A Seat at the Table
My husband and I raced through a television show on Netflix in the dark hours of ripe nightfall and early morning. We should have been sleeping but found it to be a way to pass at least some of our respective shifts awake with a baby who doesn’t believe an uninterrupted hour of sleep is a good use of his time or ours.
Within the storyline is a strong female character who exhibits clever intelligence, wit, loyalty, discernment, and resourcefulness that renders her indispensable. Eventually, she succeeds in winning a prominent job title. It crossed my mind that since the change in position, she didn’t seem to have the same opportunity within the plot to influence circumstances as she did before. She has a prominent office but with seemingly limited wingspan to do what it is she had exceled at to the degree it was entertaining to watch her fly. Recently, I read an interview with the actor who mentioned the storyline was a powerful statement made to champion equal rights and grant her character a seat at the table.
Today’s activists for equality make an understandable claim that there can and must be room for other qualified voices in those powerful roles and positions at the very top. But those who long to see equality truly and dynamically applied also want to see equal value given to people and roles that aren’t at the top. When championing a cause, we can absorb and reflect ideology we once challenged. Thus, we end up not necessarily changing the rules of the game as much as fighting for a seat at the table within it.
A few weeks ago, I sat in front of a stage of 13 young men and women in caps and gowns. They are the first class to graduate from a school for first-generation learners in Asia. All 13 students passed their exams, and all are continuing onto higher learning. This is remarkable. I was emotional, looking at faces I remembered so clearly from a decade ago. They were so small then, standing up straight with their heads held high and arms tightly by their sides as they recited poetry and Scripture. Now they are on the brink of adulthood with a diploma and opportunity their families never believed possible. The headmistress overflowed with pride for each student—for what they have already achieved, the stigmas they have faced and countered, and for who they will become.
Days later, I was in a country of Eastern Europe. I felt an immediate connection for this land in the complicated process of healing from a complicated history. With the rising number of girls ages 13-15 being trafficked, prevention work is critical. In a small village, we observed a culinary training program for young teenage girls, pioneered by an impressive international NGO. In crisp chef uniforms, the girls excitedly prepared homemade pizzas, the aroma soon filling the industrial kitchen space recently developed for them. I was drawn into the sense of an innocence I felt surrounded us—one I pray life does not crush.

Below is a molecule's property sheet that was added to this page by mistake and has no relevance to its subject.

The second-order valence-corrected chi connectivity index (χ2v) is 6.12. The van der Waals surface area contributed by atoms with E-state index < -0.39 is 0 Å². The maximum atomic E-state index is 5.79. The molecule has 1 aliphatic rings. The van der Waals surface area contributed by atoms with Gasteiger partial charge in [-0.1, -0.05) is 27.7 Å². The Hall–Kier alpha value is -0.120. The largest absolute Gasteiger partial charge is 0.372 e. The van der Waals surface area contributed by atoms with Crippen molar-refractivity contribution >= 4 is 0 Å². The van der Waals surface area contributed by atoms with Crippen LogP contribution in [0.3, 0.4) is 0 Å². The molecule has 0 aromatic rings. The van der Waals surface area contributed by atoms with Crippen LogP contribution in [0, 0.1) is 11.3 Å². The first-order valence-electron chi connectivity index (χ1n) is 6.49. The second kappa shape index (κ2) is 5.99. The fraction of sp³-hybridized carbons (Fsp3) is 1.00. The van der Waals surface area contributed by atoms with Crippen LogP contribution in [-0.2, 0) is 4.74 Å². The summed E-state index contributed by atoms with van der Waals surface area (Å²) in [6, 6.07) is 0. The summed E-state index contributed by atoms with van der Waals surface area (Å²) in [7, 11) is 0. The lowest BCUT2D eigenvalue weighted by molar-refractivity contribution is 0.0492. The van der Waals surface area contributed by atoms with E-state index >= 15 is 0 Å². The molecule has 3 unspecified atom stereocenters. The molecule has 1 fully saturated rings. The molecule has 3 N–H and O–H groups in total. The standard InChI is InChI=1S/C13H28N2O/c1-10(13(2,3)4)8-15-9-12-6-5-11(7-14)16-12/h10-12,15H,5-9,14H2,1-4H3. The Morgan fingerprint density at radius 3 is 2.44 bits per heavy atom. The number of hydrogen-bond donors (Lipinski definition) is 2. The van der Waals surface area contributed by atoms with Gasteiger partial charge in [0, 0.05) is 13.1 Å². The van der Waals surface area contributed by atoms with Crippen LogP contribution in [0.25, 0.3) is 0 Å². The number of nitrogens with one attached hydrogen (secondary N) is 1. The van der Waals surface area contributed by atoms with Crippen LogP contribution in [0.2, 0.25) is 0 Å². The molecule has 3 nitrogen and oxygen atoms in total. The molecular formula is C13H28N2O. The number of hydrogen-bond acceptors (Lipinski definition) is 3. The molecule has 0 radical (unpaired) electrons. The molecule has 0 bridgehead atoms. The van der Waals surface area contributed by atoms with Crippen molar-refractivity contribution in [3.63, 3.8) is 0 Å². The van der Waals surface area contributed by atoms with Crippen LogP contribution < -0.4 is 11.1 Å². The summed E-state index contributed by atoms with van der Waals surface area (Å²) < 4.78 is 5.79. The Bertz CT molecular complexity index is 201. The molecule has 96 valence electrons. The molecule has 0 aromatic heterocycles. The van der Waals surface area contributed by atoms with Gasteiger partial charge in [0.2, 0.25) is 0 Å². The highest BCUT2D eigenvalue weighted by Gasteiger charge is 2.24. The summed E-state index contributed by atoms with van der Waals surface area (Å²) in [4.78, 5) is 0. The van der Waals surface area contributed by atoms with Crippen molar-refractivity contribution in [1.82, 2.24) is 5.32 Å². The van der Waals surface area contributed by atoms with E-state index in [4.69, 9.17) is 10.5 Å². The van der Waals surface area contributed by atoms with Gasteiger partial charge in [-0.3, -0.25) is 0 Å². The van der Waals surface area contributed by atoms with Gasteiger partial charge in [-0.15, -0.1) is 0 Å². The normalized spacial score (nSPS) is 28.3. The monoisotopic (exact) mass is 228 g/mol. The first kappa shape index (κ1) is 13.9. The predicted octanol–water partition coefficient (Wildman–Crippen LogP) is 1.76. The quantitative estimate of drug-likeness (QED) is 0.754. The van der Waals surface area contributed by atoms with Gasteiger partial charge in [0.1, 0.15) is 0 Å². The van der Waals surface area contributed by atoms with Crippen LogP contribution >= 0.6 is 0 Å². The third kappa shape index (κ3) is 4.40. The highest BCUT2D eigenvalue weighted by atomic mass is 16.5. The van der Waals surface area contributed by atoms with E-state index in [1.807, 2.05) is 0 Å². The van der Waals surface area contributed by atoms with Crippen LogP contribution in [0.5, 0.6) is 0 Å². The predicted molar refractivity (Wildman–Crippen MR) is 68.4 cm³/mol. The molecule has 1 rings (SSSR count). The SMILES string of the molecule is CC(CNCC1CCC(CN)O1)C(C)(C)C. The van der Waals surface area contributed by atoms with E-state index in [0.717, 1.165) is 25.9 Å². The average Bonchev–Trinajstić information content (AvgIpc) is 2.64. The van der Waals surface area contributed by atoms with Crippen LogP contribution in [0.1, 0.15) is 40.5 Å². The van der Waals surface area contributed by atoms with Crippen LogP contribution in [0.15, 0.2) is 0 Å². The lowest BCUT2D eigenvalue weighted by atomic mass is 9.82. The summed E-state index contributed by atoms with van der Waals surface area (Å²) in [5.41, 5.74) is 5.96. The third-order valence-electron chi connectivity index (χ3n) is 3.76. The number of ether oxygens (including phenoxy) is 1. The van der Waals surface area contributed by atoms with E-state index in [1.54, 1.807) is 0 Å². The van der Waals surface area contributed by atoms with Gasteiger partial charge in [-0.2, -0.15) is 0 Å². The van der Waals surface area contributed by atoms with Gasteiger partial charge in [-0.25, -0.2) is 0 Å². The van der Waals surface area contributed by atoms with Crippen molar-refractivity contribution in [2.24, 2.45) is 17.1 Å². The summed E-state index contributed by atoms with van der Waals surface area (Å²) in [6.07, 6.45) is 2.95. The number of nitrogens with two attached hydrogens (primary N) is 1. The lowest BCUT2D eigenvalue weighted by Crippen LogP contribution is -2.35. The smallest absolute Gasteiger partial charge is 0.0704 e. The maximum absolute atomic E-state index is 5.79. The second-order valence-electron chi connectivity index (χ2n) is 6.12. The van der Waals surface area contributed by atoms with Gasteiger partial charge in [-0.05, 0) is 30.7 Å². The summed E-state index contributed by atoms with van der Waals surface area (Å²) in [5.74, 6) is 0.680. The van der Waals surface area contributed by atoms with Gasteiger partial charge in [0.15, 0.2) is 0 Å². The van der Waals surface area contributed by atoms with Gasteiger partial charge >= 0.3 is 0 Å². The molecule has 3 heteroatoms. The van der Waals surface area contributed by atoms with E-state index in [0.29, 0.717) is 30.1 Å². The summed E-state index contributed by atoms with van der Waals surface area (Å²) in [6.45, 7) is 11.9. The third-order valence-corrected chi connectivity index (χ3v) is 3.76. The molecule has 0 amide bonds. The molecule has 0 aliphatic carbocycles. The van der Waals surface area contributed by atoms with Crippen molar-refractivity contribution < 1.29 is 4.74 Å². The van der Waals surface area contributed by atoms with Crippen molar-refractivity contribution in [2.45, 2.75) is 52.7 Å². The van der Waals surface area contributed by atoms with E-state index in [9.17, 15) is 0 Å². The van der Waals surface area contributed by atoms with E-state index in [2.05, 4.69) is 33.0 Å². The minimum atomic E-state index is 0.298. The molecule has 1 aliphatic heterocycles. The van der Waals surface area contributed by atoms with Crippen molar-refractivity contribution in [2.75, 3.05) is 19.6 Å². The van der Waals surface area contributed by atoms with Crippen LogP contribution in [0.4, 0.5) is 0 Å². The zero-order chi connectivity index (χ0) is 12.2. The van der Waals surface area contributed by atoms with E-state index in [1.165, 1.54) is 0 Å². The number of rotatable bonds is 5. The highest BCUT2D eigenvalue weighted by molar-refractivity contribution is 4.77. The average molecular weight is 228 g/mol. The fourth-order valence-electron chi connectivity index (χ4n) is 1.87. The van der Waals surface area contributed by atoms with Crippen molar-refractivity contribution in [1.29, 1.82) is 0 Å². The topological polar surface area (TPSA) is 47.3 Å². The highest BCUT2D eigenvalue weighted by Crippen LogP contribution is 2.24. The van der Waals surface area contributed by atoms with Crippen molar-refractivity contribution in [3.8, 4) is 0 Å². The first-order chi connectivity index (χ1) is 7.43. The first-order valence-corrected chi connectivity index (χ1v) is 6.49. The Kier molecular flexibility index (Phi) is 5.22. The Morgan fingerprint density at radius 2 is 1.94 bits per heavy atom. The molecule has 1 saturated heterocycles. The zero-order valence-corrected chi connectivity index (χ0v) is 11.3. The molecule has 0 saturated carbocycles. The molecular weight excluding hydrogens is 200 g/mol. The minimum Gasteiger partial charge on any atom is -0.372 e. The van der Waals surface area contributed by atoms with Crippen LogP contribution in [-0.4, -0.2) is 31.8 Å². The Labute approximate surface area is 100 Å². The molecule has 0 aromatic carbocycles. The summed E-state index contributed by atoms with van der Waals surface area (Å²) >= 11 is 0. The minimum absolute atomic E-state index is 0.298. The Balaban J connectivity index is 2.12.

Amidst our campaigns, what messages are we sending to these young people, each of whom is particularly vulnerable to exploitation and discrimination?
RZIM’s current exhibition at our art gallery, Still Point, is called “Selfie Identity at Arm’s Length.” Sixteen Atlanta artists were invited to consider this question: How has my work helped me wrestle with or understand who I am, or who I am becoming? One of the contributors, JOEKINGATL, took the opportunity to create an installation he calls “Selfie of a Former Self.” Joe was once a successful architect climbing the corporate ladder when he was met with an overwhelming urge to climb down. He decided to go against the self-consuming stories of power and success and, in his words, become an artist whose job is to make art for the community and whose medium is people. He says he no longer knows where his next paycheck is going to come from and, he adds with a smile, he has never been happier. Joe’s installation at Still Point connects together a paycheck’s worth of pressed shirts that he once wore in “another life.” Together arm to arm they make a giant ladder, a ladder that for him is a reminder that sometimes the most important jobs require a descent. Whether we reach the top rung or what precedes it, discovering what we were uniquely created to do to the best of our ability is empowering.
My son is an anxious soul. Each morning I bend down to his eye level to ask, “Who do you belong to?” His face visibly relaxes every time as he answers, “To God.” As a Christian, if we were to remember that about ourselves, if were to remember that about the person who sits across from us, how would it influence our vision for equality? For if each one of us belongs to Him, we all have a seat at the table.
This article appears in our Fall 2018 Newsmagazine. To receive the magazine in the mail, sign up here.